The gist of this invention resides in a method for producing a hydrogenated NBR latex comprising mixing an organic layer in which a hydrogenated NBR is dissolved in organic solvent with an aqueous layer in which an emulsifier is dissolved in water, then agitating the mixture, and removing the organic solvent by distillation, characterized in that said emulsification is performed in the presence of an alcohol.

This invention is now described in detail.

The hydrogenated NBR that can be used in this invention includes but is not limited to unsaturated nitrile-conjugated diene copolymer rubber whose conjugated diene unit has been hydrogenated, unsaturated nitrile-conjugated diene-ethylenically unsaturated monomer terpolymer rubber whose conjugated diene unit has been hydrogenated or the like. These copolymer rubbers can be obtained by the conventional polymerization and hydrogenation processes.

Specific examples of such hydrogenated NBR are hydrogenated butadiene-acrylonitrile copolymer rubber, hydrogenated isoprene-butadiene-acrylonitrile copolymer rubber, hydrogenated butadiene-methyl methacrylate-acrylonitrile copolymer, hydrogenated butadiene-ethylene-acrylonitrile copolymer and hydrogenated other copolymers.

The organic solvent that can be used in this invention is not particularly restricted only if it dissolves hydrogenated NBR, thus including but being not limited to aromatic hydrocarbons such as benzene, toluene, xylene or the like and ketones such as methyl ethyl ketone, methyl isobutyl ketone or the like. These solvents can be selectively employed either singly or in combination.

In this invention, the emulsifier is generally used as dissolved in water. The emulsifier is not critically limited in kind. Thus, for example, anionic, cationic and nonionic emulsifiers as well as dispersion stabilizers can be used singly or in combination.

The anionic emulsifier that can be used includes but is not limited to sodium polyoxyethylene lauryl ether sulfate, sodium alkylbenzene sulfonates, sodium alkyl sulfates, sodium naphthalenesulfonate-formaldehyde condensate, dialkyl sulfosuccinate salts, and fatty acid soaps such as higher fatty acid sodium salts and higher fatty acid potassium salts.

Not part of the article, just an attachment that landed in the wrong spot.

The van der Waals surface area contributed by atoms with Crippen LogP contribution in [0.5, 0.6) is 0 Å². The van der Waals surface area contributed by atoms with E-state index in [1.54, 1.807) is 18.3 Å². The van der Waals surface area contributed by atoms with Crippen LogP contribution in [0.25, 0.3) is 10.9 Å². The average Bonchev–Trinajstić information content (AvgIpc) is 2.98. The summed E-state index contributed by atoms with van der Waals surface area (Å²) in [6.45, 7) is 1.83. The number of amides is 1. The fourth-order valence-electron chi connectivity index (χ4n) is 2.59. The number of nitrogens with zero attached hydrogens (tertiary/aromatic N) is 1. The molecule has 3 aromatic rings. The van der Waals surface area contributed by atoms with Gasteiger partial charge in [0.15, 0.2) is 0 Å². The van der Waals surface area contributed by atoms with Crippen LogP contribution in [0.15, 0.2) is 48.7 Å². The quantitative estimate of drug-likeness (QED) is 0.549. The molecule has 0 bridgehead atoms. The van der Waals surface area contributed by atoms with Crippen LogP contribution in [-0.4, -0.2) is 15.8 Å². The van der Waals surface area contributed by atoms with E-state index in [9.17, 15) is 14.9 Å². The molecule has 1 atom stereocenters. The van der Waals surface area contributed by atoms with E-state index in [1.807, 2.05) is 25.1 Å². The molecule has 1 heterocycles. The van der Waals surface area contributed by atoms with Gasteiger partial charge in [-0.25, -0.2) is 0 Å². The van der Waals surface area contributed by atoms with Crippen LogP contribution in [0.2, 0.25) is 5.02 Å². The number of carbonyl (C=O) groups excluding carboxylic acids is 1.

The anionic emulsifier is also added to water layer in the practice of this invention. However, when said fatty acid soap is employed, the procedure may be used which comprises adding the corresponding fatty acid to said organic solvent and the corresponding amount of alkaline metal hydroxide necessary for neutralization in water and mixing them to react with each other across the interface between the organic layer and the water layer in the emulsifying stage so as to provide the necessary fatty acid soap.

Said cationic emulsifier includes, for example, alkyl trimethyl ammonium chloride, polyoxyethylene alkylamine or the like. Said nonionic emulsifier includes, for example, polyoxyethylene alkylether, polyoxyethylene alkylphenylether, polyoxyethylene sorbitan alkylate, oxyethylene-oxypropylene block copolymer, polyglycerinester. Said dispersion stabilizer includes, for example, polymer dispersant such as polyvinyl alcohol, hydroxyethyl cellulose, methyl cellulose, hydroxypropyl cellulose, sodium polyacrylate, sodium polymethacrylate, styrene-maleic anhydride copolymer or the like.

In this invention, the preferred amount of said emulsifier is 0.1 to 15 weight parts based on 100 parts by weight of hydrogenated NBR. The more preferred amount is 0.5 to 10 weight parts on the same basis. If the amount of the emulsifier is less than 0.1 weight parts, desirable emulsified condition can not be obtained. Conversely the use of more than 15 parts by weight of the emulsifier is not preferred because it is not economical although the emulsification is facilitated, but also the physical properties of hydrogenated NBR latex obtained often become poor.